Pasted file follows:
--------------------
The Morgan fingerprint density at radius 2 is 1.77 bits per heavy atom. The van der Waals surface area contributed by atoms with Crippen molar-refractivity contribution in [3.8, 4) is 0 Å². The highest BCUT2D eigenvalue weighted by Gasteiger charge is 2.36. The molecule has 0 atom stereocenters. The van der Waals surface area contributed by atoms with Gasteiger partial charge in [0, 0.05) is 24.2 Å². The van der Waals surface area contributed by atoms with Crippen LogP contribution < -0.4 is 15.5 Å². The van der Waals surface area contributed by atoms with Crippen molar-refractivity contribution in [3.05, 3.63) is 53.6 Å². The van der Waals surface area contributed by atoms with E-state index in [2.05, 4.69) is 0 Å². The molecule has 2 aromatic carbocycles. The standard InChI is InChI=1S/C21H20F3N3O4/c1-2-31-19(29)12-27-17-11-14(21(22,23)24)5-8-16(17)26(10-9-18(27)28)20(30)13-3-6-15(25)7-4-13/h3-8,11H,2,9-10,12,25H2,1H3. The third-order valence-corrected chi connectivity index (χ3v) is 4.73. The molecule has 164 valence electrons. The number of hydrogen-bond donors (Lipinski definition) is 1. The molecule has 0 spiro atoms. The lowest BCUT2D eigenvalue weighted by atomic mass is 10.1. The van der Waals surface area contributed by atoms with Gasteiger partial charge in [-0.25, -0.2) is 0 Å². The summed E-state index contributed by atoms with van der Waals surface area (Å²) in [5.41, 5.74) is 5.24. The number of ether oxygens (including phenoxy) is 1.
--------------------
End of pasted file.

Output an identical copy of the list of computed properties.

The Morgan fingerprint density at radius 2 is 1.77 bits per heavy atom. The van der Waals surface area contributed by atoms with Crippen molar-refractivity contribution in [3.8, 4) is 0 Å². The highest BCUT2D eigenvalue weighted by Gasteiger charge is 2.36. The molecule has 0 atom stereocenters. The van der Waals surface area contributed by atoms with Gasteiger partial charge in [0, 0.05) is 24.2 Å². The van der Waals surface area contributed by atoms with Crippen LogP contribution < -0.4 is 15.5 Å². The van der Waals surface area contributed by atoms with Crippen molar-refractivity contribution in [3.05, 3.63) is 53.6 Å². The van der Waals surface area contributed by atoms with E-state index in [2.05, 4.69) is 0 Å². The molecule has 2 aromatic carbocycles. The standard InChI is InChI=1S/C21H20F3N3O4/c1-2-31-19(29)12-27-17-11-14(21(22,23)24)5-8-16(17)26(10-9-18(27)28)20(30)13-3-6-15(25)7-4-13/h3-8,11H,2,9-10,12,25H2,1H3. The third-order valence-corrected chi connectivity index (χ3v) is 4.73. The molecule has 164 valence electrons. The number of hydrogen-bond donors (Lipinski definition) is 1. The molecule has 0 spiro atoms. The lowest BCUT2D eigenvalue weighted by atomic mass is 10.1. The van der Waals surface area contributed by atoms with Gasteiger partial charge in [-0.25, -0.2) is 0 Å². The summed E-state index contributed by atoms with van der Waals surface area (Å²) in [5.41, 5.74) is 5.24. The number of ether oxygens (including phenoxy) is 1.